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FAQ #1: How long have you been in the photography business?

I decided to do a series of posts where I can feature some Frequently Asked Questions from my FAQ Page and any others I come up with along the way. The first one is:

“How long have you been a photographer? I started taking pictures artistically in 2009; after a year of honing my skill, shooting for free, and deciding if I wanted to try to become a pro, I started to build by professional portfolio and take on clients. Good decision :)”

Now time to elaborate on that, I suppose.

People have often asked me HOW SPECIFICALLY I decided to become a photographer; how did it happen? To be honest, I wonder myself sometimes why I decided to start. I think an important facet of my journey is that I didn’t start out to “become” a pro photographer. Over time, I just realized I really liked taking pictures with my mom’s camera of my nieces and nephews, and of nature around me. Her camera was a dinky little point and shoot that had a “X10 ZOOM” feature of some sort. But it was capable enough to show me I liked making art.

Early in 2009 I took a few photos of landscapes, farm equipment, and horses at my Grandma’s house in Idaho while on a trip there. I found I really liked trying to make certain aspects pop by editing them with Picasa or Photoshop Elements.

Don’t ask me how I got to the next step of asking people I knew to model for me, because I honestly couldn’t tell you :) I did though. In the fall of 2009 I asked around on Facebook if anyone wanted to have some fun and just take some pictures with me. Two of my friends modeled for me and I felt super artsy.


My husband surprised me with a completely out of our budget entry-level DSLR (Canon Rebel XS, YEAH!) for my birthday in February 2010. And over the next year I continued to ask family and friends to do sessions with me so I could practice. I did couples, high school seniors, families, kids, and maternity pictures; I somehow even got two sets of couples to pay me to photograph their weddings, and a handful of people who wanted to pay me for my time later in 2010.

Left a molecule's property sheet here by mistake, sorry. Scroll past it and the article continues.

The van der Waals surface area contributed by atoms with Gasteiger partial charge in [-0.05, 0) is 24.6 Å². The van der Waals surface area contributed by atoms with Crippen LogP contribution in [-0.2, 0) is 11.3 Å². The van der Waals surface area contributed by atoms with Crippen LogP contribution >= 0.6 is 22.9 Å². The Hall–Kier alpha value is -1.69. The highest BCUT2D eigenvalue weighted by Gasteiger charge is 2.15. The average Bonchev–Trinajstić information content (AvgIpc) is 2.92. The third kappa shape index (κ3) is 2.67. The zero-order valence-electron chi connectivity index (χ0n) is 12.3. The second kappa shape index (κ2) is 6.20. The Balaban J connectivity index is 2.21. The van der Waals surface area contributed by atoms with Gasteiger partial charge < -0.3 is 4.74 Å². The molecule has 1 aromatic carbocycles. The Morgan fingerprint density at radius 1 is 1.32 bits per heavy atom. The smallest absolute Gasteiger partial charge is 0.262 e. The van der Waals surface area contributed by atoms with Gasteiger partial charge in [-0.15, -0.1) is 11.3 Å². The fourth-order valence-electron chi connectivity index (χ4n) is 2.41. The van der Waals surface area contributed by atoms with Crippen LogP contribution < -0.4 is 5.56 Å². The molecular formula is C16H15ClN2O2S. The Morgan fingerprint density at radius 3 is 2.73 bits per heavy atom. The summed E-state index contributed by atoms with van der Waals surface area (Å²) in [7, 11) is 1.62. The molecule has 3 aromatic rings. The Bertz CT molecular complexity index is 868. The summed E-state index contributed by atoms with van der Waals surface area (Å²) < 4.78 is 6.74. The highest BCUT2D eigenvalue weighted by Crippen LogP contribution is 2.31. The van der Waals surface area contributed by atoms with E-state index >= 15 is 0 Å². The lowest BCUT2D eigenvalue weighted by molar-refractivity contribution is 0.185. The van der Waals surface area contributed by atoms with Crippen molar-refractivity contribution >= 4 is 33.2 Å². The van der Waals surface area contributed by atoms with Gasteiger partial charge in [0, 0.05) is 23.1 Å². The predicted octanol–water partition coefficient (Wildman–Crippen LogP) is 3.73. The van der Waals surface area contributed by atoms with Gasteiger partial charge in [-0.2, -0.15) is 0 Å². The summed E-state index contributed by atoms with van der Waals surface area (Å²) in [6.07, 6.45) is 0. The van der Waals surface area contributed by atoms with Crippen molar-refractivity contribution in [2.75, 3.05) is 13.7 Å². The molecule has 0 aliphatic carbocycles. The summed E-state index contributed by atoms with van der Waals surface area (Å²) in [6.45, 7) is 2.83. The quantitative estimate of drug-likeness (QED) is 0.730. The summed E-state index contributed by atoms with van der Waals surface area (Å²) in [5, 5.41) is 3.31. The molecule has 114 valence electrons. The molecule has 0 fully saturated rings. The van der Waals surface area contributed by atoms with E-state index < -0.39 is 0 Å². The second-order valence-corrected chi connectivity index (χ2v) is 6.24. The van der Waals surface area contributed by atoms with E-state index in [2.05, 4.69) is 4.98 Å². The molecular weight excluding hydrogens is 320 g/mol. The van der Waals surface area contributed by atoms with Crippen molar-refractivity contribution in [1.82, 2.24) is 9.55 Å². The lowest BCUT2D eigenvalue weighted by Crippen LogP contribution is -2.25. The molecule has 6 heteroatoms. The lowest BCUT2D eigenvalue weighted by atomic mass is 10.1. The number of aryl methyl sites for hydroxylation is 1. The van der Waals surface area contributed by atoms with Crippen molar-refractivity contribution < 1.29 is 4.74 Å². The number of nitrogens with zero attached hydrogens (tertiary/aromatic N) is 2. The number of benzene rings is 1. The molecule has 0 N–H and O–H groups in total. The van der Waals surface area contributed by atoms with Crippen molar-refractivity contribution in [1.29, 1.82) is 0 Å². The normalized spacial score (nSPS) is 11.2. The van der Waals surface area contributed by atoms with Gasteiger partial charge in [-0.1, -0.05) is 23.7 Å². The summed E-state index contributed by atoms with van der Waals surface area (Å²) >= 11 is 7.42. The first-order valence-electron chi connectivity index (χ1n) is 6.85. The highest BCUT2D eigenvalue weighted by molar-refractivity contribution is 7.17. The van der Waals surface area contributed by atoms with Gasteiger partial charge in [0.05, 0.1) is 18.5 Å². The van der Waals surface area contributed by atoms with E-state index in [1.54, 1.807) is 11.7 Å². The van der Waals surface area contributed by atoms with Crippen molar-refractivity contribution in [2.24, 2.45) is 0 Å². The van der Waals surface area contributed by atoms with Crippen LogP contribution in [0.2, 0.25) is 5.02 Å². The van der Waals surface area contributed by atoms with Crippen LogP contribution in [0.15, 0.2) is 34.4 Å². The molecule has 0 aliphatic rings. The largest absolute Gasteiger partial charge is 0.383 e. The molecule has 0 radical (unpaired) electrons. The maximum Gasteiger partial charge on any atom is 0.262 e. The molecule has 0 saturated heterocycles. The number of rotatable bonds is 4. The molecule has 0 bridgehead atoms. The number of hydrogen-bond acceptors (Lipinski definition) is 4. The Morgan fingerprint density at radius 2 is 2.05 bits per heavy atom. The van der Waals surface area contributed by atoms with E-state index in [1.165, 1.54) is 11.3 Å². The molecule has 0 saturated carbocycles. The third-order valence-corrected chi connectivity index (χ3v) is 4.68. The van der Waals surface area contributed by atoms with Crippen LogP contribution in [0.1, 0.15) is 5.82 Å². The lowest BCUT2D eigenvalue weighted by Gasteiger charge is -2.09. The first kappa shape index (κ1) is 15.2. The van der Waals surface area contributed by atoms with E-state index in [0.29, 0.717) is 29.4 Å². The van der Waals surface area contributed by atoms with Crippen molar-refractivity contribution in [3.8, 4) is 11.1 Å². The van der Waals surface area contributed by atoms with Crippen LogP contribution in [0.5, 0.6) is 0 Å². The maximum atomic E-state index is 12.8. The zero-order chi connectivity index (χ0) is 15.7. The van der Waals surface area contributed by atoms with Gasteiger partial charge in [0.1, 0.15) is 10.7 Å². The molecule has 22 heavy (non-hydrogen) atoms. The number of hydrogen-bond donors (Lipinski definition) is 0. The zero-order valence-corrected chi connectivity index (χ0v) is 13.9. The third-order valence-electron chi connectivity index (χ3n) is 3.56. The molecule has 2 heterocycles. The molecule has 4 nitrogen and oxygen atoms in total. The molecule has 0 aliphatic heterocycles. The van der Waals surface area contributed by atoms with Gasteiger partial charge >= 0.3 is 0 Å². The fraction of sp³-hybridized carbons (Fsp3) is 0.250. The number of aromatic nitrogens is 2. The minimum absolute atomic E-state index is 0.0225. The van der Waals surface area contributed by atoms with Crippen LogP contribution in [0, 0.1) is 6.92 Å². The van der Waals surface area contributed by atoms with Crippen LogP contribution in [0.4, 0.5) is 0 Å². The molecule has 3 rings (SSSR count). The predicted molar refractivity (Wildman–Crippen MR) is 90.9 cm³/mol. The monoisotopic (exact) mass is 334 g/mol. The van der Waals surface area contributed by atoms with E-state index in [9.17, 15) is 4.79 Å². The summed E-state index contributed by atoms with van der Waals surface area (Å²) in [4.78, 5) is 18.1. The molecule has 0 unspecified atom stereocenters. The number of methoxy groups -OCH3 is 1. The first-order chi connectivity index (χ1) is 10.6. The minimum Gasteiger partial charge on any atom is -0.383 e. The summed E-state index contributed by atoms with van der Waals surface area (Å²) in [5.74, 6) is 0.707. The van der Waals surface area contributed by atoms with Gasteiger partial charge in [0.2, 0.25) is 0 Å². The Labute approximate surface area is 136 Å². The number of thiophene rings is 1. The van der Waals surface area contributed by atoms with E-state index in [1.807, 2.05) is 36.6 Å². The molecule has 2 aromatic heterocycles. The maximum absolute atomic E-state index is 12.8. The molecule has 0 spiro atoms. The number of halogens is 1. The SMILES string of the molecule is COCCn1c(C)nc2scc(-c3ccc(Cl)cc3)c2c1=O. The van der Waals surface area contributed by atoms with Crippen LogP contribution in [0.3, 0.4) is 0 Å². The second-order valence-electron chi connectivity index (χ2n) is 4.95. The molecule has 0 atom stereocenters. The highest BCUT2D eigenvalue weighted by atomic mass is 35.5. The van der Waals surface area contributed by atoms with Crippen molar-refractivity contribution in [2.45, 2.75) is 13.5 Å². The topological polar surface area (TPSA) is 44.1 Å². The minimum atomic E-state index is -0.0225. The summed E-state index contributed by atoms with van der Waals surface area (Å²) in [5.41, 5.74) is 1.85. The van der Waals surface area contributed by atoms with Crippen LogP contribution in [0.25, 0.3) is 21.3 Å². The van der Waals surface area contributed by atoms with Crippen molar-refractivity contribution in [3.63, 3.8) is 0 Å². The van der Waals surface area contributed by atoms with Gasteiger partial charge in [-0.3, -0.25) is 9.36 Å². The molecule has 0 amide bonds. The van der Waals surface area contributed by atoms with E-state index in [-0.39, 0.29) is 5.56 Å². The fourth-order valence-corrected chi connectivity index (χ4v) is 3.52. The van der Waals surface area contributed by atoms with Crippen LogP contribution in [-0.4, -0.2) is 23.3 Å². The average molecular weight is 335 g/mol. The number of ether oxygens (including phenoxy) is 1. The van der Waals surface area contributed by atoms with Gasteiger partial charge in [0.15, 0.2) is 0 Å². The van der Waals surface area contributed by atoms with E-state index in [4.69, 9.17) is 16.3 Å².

That first year of putting myself out there, extending myself beyond where I was comfortable with people (strangers and friends), was life-changing for me. It showed me where I sucked, where I could excel, and what I was capable of if I stopped feeling awkward. I had a bit of natural talent at composition, but my skill level with the camera was mediocre at best. I loved doing color selections in Photoshop, adding sunflare, and asking my clients to pose in super awkward ways; I copied fellow photographers, made horrendous mistakes during sessions, under exposed, over exposed, and missed crucial moments. I over-processed all my images, and wasn’t sure what MY STYLE was.

It was wonderful :)

I just went for it.

I didn’t care that I sucked. I knew it, but I just accepted it as part of the learning curve and focused on my successes. With each session I did, I remember feeling like I just wanted to do more. There was always at least one picture from each session that really felt like it was MINE – that it was what I wanted to do. And with each new session, I got closer and closer actually pulling off what I was going for.

I highly recommend just going for it, if anyone is interested in anything at all. It can take you lots of places :)

I will be forever grateful to all the friends, family, and strangers who trusted me during those first couple of years. Your support and blind devotion was more encouraging than I was ever able to voice at the time.

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